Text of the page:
They say lightning doesn’t strike twice.
But I’ve learned, at least with a certain story, it can.
In 2017, I was watching Lynn Novick and Ken Burns' “The Vietnam War." They ended their documentary series — a decade of work — with a photo that wartime photographer Larry Burrows took. My father, Hank Januchowski, remembers the day Burrows took that photo well.
He remembers because he was the subject.
Seeing how the filmmakers used the picture in such a poignant way put me on a mission to understand why they chose it. And it made me determined to find out more about my dad’s Vietnam service.
My dad, a Marine Corps veteran, opened up about his experience for the first time that day. It was the realization of the documentarian’s hope: That the series would prompt conversations that perhaps hadn’t happened because Vietnam veterans didn’t receive the warm welcome home they so deserved.
Just as the use of my dad’s picture put me on a mission, it also set in motion an entirely separate mission with a woman who lives outside of Detroit. One evening in 2017, Debbie Cartwright's husband called her into the living room.
“And he was very distressed, and I thought something was wrong, and I ran in, and he had his hand over his mouth, and he was just sobbing,” she said.
Debbie's husband, Paul, paused what he was watching. There was a picture of a Marine on the screen.
“I just knew who it was,” Paul said. “I said, ‘Oh my God. Oh my God. That was the man who saved my life. No question. No question.’”
Debbie asked Paul what he remembered about the man in the picture.
He told her he only knew his nickname was “Ski.”
He said he thought “Ski” was from Chicago. And he never swore.
Debbie asked Paul if he wanted her to find “Ski.” He told her he didn’t think it would be a good idea because “some people don’t want to be found or reminded.”
Flash forward more than a year.
Paul’s health took a turn. He was in the VA Hospital in Ann Arbor, Michigan. Debbie wanted to do something to cheer him up. She decided it was time to find the man in the picture.
In late January she shared the limited information she had in a Facebook post. A family friend saw the post.
“I just Googled it," John Schmitz said. "Typed in ‘Vietnam vet from America with the nickname ‘Ski,’' and there was that picture that Paul froze on his TV.”
It was the thumbnail image on the web version of my story from 2017. It came with station information and my name. So Debbie picked up the phone and called me.
“I’ve been trying to locate your father,” she said in a voicemail.
Subsequent conversations put photographer Ryan Heeter and I on a path to meet the Cartwrights.
“I see your dad in you," Paul said after meeting me. "Do I ever."
He told me the same things about my father he told Debbie – including my dad’s language choices.
“The man wouldn’t swear," Paul said. "I don’t care if you cut him with a knife. He’d say, ‘Jeez, that hurt.' He even invented a word for the ‘F’ word: Fletch.”
He could only be talking about my father.
The conversation with Paul was a portal to the past. He described the young Hank.
“He was a compassionate man," Paul said. "He was a no-nonsense man. If you told him, ‘I’ll be there in 10 minutes,’ you’d better be there in 10 minutes, or he’d be coming to jerk you out, and find out why you’re not. And then he’d laugh and say, ‘C’mon, let’s go.’”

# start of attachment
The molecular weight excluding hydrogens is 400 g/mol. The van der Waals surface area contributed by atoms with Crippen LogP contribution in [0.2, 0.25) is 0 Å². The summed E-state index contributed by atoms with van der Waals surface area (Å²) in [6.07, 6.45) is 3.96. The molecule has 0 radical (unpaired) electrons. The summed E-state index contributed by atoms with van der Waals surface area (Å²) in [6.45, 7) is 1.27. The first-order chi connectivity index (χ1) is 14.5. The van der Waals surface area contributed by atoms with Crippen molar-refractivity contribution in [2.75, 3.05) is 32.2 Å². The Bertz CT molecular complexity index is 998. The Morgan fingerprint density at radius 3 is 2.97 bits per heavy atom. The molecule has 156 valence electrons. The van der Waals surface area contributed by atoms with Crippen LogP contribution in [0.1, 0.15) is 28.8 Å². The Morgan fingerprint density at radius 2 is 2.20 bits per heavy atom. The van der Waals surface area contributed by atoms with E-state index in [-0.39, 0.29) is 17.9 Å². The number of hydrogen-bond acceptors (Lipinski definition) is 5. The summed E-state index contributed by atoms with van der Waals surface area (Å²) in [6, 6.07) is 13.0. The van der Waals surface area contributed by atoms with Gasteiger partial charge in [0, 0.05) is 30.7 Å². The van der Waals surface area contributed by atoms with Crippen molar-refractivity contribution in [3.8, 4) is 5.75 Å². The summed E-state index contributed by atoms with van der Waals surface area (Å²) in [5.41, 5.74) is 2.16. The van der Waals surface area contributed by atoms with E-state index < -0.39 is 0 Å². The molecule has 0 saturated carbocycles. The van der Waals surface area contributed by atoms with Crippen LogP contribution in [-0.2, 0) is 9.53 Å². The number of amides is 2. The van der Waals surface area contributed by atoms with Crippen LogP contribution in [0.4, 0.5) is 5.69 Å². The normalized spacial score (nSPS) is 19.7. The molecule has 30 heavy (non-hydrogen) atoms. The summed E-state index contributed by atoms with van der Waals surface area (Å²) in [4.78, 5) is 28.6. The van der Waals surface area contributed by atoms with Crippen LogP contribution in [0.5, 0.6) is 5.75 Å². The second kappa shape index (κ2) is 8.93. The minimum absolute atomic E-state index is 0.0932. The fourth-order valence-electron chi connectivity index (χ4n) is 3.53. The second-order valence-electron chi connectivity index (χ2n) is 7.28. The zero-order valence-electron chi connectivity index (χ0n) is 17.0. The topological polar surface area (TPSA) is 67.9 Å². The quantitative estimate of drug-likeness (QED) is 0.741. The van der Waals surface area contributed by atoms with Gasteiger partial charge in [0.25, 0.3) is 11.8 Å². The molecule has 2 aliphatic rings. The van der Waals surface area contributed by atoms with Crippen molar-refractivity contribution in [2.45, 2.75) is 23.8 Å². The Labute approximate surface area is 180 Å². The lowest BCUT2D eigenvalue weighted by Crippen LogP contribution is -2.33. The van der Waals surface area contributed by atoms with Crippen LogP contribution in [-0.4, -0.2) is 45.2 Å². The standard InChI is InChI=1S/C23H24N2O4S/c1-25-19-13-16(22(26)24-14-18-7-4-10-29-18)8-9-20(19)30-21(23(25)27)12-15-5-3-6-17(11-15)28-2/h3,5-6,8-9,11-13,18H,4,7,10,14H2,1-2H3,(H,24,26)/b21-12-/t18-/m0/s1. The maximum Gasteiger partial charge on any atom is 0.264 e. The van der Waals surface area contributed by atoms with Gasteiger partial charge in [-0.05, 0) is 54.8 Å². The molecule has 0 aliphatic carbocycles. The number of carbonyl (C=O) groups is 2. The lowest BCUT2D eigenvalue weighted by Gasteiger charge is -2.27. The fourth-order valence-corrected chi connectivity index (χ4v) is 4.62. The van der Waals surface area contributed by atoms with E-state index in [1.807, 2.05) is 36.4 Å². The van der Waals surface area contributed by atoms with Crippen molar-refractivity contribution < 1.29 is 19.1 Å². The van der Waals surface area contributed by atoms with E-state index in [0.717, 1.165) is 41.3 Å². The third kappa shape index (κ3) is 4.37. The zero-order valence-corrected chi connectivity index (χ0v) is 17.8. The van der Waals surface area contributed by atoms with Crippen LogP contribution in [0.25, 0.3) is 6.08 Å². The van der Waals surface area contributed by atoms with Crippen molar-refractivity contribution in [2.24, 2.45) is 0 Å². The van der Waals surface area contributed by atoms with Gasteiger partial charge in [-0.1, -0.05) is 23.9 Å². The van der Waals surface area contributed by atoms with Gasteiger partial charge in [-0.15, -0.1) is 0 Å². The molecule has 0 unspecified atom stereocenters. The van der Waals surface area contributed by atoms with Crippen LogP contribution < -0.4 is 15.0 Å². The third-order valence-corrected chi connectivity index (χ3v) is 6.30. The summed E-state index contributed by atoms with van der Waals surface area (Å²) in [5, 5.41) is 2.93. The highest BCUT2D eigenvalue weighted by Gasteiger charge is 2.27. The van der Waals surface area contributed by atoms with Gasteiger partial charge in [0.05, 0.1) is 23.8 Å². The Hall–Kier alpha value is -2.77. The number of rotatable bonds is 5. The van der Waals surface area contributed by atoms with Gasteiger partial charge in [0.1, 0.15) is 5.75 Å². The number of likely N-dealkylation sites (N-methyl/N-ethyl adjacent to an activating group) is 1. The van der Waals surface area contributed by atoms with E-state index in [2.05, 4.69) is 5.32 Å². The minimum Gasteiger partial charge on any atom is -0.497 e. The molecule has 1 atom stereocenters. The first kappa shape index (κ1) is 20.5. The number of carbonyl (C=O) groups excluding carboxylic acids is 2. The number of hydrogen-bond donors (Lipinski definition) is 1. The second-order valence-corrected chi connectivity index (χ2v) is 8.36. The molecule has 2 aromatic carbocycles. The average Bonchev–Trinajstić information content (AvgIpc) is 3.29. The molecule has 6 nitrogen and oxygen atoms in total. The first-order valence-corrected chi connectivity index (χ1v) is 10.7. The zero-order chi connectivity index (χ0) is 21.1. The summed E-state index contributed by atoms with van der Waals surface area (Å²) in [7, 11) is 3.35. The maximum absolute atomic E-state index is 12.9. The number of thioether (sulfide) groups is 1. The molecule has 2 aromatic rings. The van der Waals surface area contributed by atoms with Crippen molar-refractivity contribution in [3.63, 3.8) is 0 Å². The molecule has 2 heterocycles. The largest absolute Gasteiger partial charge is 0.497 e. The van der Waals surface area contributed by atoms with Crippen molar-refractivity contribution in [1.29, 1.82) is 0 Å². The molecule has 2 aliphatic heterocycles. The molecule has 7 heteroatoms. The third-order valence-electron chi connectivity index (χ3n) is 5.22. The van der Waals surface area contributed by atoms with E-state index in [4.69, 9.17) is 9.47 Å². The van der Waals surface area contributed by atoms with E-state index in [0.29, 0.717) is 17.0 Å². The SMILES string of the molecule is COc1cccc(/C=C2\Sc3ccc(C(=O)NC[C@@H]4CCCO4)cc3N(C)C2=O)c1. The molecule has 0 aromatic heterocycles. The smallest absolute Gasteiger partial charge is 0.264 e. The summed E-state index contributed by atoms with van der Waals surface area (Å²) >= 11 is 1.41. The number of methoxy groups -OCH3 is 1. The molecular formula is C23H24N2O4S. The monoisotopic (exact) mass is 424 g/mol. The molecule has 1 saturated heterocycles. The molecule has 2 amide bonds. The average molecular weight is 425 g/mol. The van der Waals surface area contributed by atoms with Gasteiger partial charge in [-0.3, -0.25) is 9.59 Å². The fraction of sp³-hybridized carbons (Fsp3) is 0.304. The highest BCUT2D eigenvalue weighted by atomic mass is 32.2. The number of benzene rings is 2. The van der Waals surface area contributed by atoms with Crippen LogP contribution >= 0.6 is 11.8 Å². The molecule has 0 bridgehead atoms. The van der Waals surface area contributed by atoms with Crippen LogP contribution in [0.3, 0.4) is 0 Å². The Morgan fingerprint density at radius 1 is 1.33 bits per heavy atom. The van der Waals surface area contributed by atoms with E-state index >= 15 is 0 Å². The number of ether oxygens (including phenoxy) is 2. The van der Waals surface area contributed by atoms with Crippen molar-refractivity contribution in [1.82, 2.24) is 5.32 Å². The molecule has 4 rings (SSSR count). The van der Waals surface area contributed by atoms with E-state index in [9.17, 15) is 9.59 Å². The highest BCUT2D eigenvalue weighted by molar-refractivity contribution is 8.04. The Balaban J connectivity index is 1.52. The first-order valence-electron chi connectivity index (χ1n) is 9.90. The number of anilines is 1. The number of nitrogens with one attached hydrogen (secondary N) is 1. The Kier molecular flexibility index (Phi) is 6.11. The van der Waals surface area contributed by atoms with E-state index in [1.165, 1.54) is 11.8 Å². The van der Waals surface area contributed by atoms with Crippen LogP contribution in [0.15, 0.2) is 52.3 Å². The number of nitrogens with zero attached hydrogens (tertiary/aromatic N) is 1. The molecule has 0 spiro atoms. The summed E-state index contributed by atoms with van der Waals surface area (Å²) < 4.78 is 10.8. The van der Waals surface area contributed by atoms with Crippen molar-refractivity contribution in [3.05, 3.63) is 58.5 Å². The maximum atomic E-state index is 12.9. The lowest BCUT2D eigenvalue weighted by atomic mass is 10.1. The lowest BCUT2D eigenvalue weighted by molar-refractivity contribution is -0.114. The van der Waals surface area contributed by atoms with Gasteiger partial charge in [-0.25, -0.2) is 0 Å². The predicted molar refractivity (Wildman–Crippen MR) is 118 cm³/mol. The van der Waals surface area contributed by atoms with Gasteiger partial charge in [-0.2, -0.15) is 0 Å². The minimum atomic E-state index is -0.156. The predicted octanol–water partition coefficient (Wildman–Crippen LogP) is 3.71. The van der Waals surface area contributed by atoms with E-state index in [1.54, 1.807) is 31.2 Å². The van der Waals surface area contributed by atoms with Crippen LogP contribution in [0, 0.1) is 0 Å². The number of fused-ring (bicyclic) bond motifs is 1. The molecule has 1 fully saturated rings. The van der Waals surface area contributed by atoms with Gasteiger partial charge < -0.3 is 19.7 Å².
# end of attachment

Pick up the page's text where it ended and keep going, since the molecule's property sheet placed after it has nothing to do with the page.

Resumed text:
Paul got emotional when he spoke about Jan. 6, 1967, the day he earned a Purple Heart. He was shot in the arm, the shoulder and the chest, he said.
I asked Paul: If my father had not been there in that moment in 1967 if Paul would still be here today.
“No,” Paul said. “Because the enemy was too damn — I mean darn — close. He already had a bead on me. He was getting ready to squeeze (the trigger) again, when your Dad leveled him. Literally, he started with 100 rounds at his feet, and didn’t let up ‘til he was done with his head. Now I don’t know if he’ll remember that or not, but I do.”
Turns out my dad doesn’t remember it. I took parts of Paul’s interview to Chicago to show dad.
“So many years ago," my dad said. "Everything seems to fade."
He asked me to call one of his Vietnam buddies with whom he’s kept in touch. Rick Barnes remembered Paul. He even sent me a picture of their group on Christmas Day in 1966. He, my father and Paul were in the picture. It was taken days before Paul was shot.
“It brings back memories,” my father said. “Good memories in some ways. In some ways not. I’ve thought about Vietnam many times over. It wasn’t a pleasant place. There’s beauty out there, but also things you want to remember and a lot of things you don’t want to remember. War is hell. No doubt about it.”
Which brings us back to the reality of their Vietnam situation. It was kill or be killed. That was the case when my dad stepped in to help Paul.
The gravity of combat weighs on the heart and the mind. There was so much death in Vietnam, but Paul’s story is about life. He said my dad’s intervention made it possible for him to live, and be a husband, a father, a son, a brother, a cousin, a friend.
Paul has three children, six grandchildren and what Debbie calls a “beautiful 38-year marriage.”
With a big smile, Hank said, “I don’t know if it’s because of me, but it makes me feel great.”
“I owe him more than he can ever imagine," Paul said tearfully. "I guess that says it all.”
The gift of this story, for me: I have an even bigger family now.
You can see this story Monday night on 9 On Your Side at 7. You’ll hear from Paul’s oldest child, Amy, and from his cousin, Archie.